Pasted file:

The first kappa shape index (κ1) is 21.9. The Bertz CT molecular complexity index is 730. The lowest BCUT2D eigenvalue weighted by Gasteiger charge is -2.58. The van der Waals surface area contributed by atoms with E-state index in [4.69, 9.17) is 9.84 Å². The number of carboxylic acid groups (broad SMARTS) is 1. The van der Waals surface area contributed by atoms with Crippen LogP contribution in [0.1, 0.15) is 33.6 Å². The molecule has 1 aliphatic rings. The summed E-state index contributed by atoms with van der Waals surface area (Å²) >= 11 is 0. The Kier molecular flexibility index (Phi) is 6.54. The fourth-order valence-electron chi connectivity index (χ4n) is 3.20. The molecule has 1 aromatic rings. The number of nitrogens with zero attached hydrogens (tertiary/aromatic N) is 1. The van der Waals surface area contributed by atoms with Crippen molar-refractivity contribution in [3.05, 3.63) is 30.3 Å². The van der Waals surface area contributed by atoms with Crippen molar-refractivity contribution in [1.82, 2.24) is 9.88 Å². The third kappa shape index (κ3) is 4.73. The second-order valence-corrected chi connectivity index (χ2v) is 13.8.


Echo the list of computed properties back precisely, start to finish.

The first kappa shape index (κ1) is 21.9. The Bertz CT molecular complexity index is 730. The lowest BCUT2D eigenvalue weighted by Gasteiger charge is -2.58. The van der Waals surface area contributed by atoms with E-state index in [4.69, 9.17) is 9.84 Å². The number of carboxylic acid groups (broad SMARTS) is 1. The van der Waals surface area contributed by atoms with Crippen LogP contribution in [0.1, 0.15) is 33.6 Å². The molecule has 1 aliphatic rings. The summed E-state index contributed by atoms with van der Waals surface area (Å²) >= 11 is 0. The Kier molecular flexibility index (Phi) is 6.54. The fourth-order valence-electron chi connectivity index (χ4n) is 3.20. The molecule has 1 aromatic rings. The number of nitrogens with zero attached hydrogens (tertiary/aromatic N) is 1. The van der Waals surface area contributed by atoms with Crippen molar-refractivity contribution in [3.05, 3.63) is 30.3 Å². The van der Waals surface area contributed by atoms with Crippen molar-refractivity contribution in [1.82, 2.24) is 9.88 Å². The third kappa shape index (κ3) is 4.73. The second-order valence-corrected chi connectivity index (χ2v) is 13.8.